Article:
Of Historical Note

Edward Nelson, Member in the Schools of Mathematics (1956–59, 79–80) and Natural Sciences (1963–64, 67–68, 73–74) and Professor of Mathematics at Princeton University until his death in 2014, was an original thinker best known...

The following excerpt is from the article “Can We Survive Technology?” by John von Neumann, published by Fortune magazine in 1955. Von Neumann was among the Institute’s first Professors and its youngest. Having pioneered the modern computer, game theory, nuclear deterrence, and more, von Neumann illuminated the fields of pure and applied mathematics, computer science, physics, and economics. 

On January 4, 1955, Edward R. Murrow visited the Institute for Advanced Study to interview J. Robert Oppenheimer, the Institute’s third Director. 

Freeman Dyson, Professor Emeritus in the School of Natural Sciences, wrote a series of letters to his parents about Richard Feynman, published by Physics Today in 1989. Feynman visited the Institute but declined an...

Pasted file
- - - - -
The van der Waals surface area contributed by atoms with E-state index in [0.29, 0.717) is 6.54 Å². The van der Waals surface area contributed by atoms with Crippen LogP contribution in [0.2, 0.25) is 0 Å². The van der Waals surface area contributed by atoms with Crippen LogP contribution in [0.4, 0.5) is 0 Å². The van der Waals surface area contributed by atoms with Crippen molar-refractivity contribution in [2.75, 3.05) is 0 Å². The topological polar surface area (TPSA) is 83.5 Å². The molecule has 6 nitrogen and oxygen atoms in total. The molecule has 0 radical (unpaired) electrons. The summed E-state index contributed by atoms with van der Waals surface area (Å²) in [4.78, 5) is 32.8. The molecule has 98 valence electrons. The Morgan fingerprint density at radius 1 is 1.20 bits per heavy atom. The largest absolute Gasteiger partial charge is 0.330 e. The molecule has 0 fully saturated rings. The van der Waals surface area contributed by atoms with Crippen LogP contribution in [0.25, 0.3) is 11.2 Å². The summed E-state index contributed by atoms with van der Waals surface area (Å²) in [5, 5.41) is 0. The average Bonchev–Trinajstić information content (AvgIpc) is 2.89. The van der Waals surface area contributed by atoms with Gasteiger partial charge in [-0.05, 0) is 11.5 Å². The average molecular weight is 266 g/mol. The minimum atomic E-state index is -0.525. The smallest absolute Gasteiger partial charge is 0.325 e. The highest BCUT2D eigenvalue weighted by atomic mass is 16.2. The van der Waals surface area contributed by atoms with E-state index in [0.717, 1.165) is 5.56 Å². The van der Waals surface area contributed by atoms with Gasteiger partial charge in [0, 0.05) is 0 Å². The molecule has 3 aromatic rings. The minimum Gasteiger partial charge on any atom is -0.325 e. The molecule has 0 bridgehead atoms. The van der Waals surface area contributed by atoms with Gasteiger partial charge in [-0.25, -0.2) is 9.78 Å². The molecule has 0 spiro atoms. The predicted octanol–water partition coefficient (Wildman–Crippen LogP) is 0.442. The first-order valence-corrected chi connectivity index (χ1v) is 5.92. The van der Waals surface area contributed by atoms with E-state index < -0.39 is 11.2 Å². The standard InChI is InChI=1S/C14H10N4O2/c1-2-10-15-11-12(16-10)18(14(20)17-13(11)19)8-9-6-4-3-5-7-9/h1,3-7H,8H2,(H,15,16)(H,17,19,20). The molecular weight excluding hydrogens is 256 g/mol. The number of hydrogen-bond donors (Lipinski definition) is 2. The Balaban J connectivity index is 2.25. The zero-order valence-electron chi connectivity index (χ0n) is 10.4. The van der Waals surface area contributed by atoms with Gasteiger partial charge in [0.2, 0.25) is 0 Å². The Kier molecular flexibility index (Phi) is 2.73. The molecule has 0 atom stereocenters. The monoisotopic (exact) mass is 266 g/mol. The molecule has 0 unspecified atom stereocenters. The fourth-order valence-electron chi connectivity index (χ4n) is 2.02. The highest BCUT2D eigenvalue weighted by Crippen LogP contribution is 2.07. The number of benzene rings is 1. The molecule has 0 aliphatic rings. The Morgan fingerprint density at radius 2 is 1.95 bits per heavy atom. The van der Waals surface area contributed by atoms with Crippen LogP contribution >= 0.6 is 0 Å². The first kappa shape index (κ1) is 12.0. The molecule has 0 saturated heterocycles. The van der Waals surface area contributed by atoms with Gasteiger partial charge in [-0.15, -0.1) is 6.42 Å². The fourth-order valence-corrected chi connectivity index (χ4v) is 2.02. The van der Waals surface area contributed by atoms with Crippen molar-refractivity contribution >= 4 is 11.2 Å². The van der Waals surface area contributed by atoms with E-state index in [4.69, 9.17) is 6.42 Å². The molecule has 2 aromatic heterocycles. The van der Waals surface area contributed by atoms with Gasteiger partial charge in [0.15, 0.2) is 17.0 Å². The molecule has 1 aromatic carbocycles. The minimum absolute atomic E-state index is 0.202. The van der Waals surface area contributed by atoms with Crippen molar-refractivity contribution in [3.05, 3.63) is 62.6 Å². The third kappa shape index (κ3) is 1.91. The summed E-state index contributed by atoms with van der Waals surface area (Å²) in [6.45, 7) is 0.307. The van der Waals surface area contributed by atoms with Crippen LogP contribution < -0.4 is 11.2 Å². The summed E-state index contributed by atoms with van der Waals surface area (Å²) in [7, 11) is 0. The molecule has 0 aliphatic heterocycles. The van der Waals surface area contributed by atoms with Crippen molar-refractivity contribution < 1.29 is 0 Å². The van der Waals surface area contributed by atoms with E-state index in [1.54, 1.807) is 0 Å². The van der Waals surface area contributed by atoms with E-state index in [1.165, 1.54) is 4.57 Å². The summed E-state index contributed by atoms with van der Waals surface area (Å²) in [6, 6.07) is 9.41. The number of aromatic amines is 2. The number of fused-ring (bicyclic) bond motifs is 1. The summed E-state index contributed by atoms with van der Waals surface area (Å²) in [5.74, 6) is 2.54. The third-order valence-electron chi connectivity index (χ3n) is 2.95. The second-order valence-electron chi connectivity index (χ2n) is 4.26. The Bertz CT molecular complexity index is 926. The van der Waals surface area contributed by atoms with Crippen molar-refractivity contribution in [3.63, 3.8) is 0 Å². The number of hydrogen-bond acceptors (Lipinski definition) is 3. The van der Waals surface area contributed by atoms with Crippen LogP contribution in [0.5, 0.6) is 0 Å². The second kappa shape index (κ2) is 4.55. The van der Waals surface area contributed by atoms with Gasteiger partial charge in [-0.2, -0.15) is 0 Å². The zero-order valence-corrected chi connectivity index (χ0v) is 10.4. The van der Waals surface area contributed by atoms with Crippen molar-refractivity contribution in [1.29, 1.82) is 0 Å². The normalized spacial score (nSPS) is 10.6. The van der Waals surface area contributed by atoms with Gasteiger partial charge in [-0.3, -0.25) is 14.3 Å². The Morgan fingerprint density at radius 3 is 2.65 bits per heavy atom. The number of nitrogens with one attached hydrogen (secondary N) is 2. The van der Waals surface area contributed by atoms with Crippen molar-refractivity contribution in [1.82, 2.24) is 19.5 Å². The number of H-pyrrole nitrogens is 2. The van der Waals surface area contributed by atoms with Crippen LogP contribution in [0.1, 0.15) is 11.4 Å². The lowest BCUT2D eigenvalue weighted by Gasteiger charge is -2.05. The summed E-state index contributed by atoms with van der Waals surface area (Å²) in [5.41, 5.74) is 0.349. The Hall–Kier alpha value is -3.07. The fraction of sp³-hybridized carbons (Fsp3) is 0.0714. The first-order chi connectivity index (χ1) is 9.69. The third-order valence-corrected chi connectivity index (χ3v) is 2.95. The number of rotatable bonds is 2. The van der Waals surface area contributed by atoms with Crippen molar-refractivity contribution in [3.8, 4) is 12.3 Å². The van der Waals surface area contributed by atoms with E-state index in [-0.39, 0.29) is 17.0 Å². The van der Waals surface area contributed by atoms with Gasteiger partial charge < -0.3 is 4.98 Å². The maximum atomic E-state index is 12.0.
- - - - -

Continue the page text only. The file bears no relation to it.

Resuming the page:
If two such great thinkers as Bohr and Einstein, who had such a high regard for each other, could be brought together for a prolonged period, would not something emerge of great value to all of us? This thought and this hope animated the guiding spirits of the Princeton Institute for Advanced Study to invite Niels Bohr to come as a guest of the Institute for the entire spring semester of 1939.

My friend Specker, who could not speak English too well, he told him, “Well, we liked your reading, but I think you spoke down to the audience a bit, didn’t you?” and Dylan Thomas let loose, swear words of an order that we didn’t use, that were no-nos.

The following excerpt by Abraham Flexner, Founding Director of the Institute for Advanced Study, was published in The New York Times on April 17, 1932:

The world is not yet civilized. None the less it is a better world...

The following text, from founding Director Abraham Flexner’s announcement of the appointment of Albert Einstein to the Institute's inaugural Faculty, was published in the New York Times on October 16, 1932.

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